The News of the World phone-hacking scandal continues to get the big headlines, but journalistic malfeasance by Rupert Murdoch newspapers is, as we discussed last week, not limited to Great Britain.
The woman who has accused Dominque Strauss Kahn of sexual assault is suing Murdoch's New York Post, which repeatedly (and in very large type) called her a "hooker," based on the word of one unnamed source. How reliable is that source, exactly? As Erik Wemple writes today at the Washington Post, part of this source's story already looks totally false. And the Post had documents proving the source's unreliability before they published their "hooker" story, which might make the suit more interesting.
The source claimed that the woman's union placed her at the Sofitel hotel in order for her to "bring in big bucks" as a prostitute. Which is incredibly silly, as the union tried to explain to the Post before they published. They sent the Post her employment packet. Wemple:
Clues as to how the woman may have ended up looking for work at the Sofitel are in the papers. The application asks how the applicant had learned of the hotel; the woman checked a box for “Agency.” In the “references” portion of the application, the woman put down a worker with the International Rescue Committee (IRC), an agency that assists refugees with employment, among other things. When contacted about the accuser, IRC declined comment, citing policy not to talk about individual cases.
Nowhere on the form did the applicant mention a union.
Right. The Post is wrong and wholly irresponsible basically all the time, but rarely do they actually cross the line to actionable defamation. They might've, this time! (The Post could lose more money than usual this year! Plus, they just raised their newsstand price -- what timing!)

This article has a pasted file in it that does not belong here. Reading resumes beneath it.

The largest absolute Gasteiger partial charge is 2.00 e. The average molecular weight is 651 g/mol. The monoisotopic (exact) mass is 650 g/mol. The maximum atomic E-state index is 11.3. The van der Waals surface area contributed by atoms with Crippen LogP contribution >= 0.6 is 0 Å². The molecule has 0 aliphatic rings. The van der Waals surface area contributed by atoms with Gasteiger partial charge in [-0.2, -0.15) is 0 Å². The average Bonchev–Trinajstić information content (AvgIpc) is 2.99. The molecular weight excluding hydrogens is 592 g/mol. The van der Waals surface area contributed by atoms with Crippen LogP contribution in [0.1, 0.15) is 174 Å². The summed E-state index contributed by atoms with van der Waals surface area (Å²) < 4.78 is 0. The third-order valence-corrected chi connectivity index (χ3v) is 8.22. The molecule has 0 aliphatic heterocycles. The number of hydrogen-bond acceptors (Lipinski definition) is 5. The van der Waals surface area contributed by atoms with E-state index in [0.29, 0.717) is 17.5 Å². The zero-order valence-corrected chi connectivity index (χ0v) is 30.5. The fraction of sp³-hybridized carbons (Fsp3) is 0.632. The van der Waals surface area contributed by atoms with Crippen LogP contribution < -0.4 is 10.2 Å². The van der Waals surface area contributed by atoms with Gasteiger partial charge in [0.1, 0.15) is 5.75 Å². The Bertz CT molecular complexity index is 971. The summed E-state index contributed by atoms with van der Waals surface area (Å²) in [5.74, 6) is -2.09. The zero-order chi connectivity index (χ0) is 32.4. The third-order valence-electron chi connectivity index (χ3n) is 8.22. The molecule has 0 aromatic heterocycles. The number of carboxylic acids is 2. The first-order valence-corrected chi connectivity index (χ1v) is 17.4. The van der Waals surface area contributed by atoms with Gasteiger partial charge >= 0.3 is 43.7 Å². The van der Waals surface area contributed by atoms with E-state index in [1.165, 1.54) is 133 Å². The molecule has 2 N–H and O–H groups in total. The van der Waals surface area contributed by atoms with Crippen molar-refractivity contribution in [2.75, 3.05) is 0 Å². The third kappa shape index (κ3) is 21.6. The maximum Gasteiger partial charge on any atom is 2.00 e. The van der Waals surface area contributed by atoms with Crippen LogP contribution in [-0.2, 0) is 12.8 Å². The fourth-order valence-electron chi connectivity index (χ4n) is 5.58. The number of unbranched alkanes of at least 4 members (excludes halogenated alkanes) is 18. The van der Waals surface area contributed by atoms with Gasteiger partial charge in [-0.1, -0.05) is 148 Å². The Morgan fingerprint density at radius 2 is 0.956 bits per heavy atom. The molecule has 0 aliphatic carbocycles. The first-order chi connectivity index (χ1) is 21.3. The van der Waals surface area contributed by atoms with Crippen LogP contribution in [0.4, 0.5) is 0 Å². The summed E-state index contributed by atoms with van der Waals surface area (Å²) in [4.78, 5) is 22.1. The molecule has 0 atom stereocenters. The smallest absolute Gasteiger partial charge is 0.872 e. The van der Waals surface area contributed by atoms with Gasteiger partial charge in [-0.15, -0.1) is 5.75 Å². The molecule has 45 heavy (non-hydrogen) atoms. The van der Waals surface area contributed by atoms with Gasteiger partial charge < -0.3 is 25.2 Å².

And it couldn't have happened at a worse time for Rupert Murdoch's News Corporation. The scandal in the UK has now officially spread to the Sun (the daily sister paper of the Sunday-only News of the World), which reportedly illegally obtained the medical file of the infant son of then-Chancellor of the Exchequer Gordon Brown, and the Sunday Times, Murdoch's Sunday broadsheet, which worked to obtain Brown's "legal, financial, tax, medical and police records," in addition to hacking his voicemail," using private investigators and a genuine conman.
Things have gotten bad enough that Fox Business and even Fox News has grudgingly covered the scandal. News Corp.'s planned BSkyB takeover is suddenly in trouble, News International head Rebekah Brooks is personally implicated in the reported on Brown's son, people are speculating that News Corp. may get out of the UK business entirely, son James Murdoch may actually face criminal charges, and Billy Bragg has written a pretty good topical song about the entire scandal. (The refrain references the longtime Liverpool boycott of The Sun over its coverage of the Hillsborough stadium disaster.)
This should continue to be a fun month for Murdoch "fans."